Residents of Schaumburg and other nearby areas of Illinois may need to know more about how a child can become a U.S. citizen after they are born. There are certain criteria that must be met.
According to U.S. Citizenship and Immigration Services, automatic citizenship applies under the rule INA 320. A parent must be a U.S. citizen by birth or through naturalization. An adoptive parent would also qualify.
The child must be under the age of 18 years. The child must also be a lawful permanent resident and be living in the U.S. under the legal custody of the parent who is a U.S. citizen.
What does legal custody mean?
This immigration law means the parent has the authority and responsibility for the child. They receive recognition as the parent of that child. Some of the cases include:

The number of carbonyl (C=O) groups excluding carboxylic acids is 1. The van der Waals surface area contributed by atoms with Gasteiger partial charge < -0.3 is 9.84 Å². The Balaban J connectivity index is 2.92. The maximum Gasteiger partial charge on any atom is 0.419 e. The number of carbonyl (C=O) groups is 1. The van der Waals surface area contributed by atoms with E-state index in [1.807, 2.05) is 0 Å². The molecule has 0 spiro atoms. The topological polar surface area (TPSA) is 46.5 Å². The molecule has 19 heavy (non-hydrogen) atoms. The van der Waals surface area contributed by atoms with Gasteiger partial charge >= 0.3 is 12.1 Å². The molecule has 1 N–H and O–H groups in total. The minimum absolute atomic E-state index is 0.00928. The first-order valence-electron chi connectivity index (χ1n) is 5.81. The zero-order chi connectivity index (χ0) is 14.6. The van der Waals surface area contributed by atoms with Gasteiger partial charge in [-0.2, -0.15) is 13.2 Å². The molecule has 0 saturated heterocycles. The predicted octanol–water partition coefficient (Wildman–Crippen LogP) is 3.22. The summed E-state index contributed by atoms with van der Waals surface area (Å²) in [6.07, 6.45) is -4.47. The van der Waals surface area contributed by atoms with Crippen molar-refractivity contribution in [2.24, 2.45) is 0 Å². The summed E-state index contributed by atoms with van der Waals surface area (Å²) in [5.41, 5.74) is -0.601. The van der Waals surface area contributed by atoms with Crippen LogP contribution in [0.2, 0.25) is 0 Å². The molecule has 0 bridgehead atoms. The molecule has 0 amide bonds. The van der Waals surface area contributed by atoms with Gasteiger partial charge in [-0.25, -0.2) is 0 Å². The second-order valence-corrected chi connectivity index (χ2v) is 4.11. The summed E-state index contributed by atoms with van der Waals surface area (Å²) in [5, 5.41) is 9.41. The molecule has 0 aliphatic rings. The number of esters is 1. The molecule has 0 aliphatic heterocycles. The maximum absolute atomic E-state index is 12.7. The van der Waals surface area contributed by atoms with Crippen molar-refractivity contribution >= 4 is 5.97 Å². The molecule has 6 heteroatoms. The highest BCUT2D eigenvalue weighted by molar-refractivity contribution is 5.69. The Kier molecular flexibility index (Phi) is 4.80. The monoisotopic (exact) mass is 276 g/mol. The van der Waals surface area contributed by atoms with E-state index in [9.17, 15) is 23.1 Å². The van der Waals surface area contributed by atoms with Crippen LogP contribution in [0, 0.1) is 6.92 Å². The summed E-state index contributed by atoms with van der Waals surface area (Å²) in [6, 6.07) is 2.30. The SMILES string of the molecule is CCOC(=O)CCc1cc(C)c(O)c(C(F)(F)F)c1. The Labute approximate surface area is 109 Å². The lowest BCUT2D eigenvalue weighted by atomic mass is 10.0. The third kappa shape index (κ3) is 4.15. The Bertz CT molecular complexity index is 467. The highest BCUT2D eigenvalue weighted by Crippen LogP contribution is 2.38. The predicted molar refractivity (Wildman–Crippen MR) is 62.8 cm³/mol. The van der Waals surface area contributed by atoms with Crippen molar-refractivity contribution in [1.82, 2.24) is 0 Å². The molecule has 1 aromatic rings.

- Biological child living with their married parents, who are not separated
- Biological child who lives with a surviving parent after a death of the other parent
- Biological child born to unmarried parents and lives with one parent
- Adopted child with final adoption, living with their adoptive U.S. citizen parent
- Child of legally divorced or separated parents, with care and custody given to the parent under their state law
Joint custody parents where there is custody by a U.S. citizen may meet the qualification. Each case will have unique considerations by USCIS.
Armed Forces or Government Employees
Children of U.S. Armed Forces members or U.S. government employees or spouses who are living outside the United States will acquire citizenship. This is also under INA 320.
Children may acquire citizenship after birth if they meet certain requirements. Being in the custody of a U.S. citizen parent and being under 18 years are the main criteria to meet.